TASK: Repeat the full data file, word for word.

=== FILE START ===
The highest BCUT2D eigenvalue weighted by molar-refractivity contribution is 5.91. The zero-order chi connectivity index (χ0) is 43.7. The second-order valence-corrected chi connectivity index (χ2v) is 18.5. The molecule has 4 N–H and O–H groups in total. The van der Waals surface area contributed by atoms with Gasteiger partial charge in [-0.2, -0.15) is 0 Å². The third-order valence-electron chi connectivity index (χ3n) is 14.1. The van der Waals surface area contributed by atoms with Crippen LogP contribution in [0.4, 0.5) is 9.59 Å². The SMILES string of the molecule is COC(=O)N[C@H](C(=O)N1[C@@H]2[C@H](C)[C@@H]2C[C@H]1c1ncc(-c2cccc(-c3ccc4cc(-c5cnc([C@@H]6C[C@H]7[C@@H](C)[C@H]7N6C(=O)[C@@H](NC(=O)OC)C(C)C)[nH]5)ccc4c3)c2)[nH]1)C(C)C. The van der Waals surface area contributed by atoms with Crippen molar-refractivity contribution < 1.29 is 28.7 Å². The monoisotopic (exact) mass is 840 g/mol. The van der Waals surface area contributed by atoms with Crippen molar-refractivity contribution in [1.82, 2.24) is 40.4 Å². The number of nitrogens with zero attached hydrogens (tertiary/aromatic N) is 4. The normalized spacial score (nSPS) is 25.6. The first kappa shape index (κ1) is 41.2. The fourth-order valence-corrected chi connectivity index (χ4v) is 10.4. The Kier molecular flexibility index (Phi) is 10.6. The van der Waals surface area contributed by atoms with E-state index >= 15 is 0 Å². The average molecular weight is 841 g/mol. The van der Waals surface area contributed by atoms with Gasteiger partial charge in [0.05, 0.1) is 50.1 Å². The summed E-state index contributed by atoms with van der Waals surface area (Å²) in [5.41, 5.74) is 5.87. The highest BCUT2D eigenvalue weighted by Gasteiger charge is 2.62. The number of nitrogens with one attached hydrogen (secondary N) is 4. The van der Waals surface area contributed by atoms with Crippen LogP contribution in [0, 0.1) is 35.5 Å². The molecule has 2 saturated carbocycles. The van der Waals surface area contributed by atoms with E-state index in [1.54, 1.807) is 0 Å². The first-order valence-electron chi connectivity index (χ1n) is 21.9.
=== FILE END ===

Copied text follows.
The highest BCUT2D eigenvalue weighted by molar-refractivity contribution is 5.91. The zero-order chi connectivity index (χ0) is 43.7. The second-order valence-corrected chi connectivity index (χ2v) is 18.5. The molecule has 4 N–H and O–H groups in total. The van der Waals surface area contributed by atoms with Gasteiger partial charge in [-0.2, -0.15) is 0 Å². The third-order valence-electron chi connectivity index (χ3n) is 14.1. The van der Waals surface area contributed by atoms with Crippen LogP contribution in [0.4, 0.5) is 9.59 Å². The SMILES string of the molecule is COC(=O)N[C@H](C(=O)N1[C@@H]2[C@H](C)[C@@H]2C[C@H]1c1ncc(-c2cccc(-c3ccc4cc(-c5cnc([C@@H]6C[C@H]7[C@@H](C)[C@H]7N6C(=O)[C@@H](NC(=O)OC)C(C)C)[nH]5)ccc4c3)c2)[nH]1)C(C)C. The van der Waals surface area contributed by atoms with Crippen molar-refractivity contribution < 1.29 is 28.7 Å². The monoisotopic (exact) mass is 840 g/mol. The van der Waals surface area contributed by atoms with Crippen molar-refractivity contribution in [1.82, 2.24) is 40.4 Å². The number of nitrogens with zero attached hydrogens (tertiary/aromatic N) is 4. The normalized spacial score (nSPS) is 25.6. The first kappa shape index (κ1) is 41.2. The fourth-order valence-corrected chi connectivity index (χ4v) is 10.4. The Kier molecular flexibility index (Phi) is 10.6. The van der Waals surface area contributed by atoms with E-state index >= 15 is 0 Å². The average molecular weight is 841 g/mol. The van der Waals surface area contributed by atoms with Gasteiger partial charge in [0.05, 0.1) is 50.1 Å². The summed E-state index contributed by atoms with van der Waals surface area (Å²) in [5.41, 5.74) is 5.87. The highest BCUT2D eigenvalue weighted by Gasteiger charge is 2.62. The number of nitrogens with one attached hydrogen (secondary N) is 4. The van der Waals surface area contributed by atoms with Crippen LogP contribution in [0, 0.1) is 35.5 Å². The molecule has 2 saturated carbocycles. The van der Waals surface area contributed by atoms with E-state index in [1.54, 1.807) is 0 Å². The first-order valence-electron chi connectivity index (χ1n) is 21.9.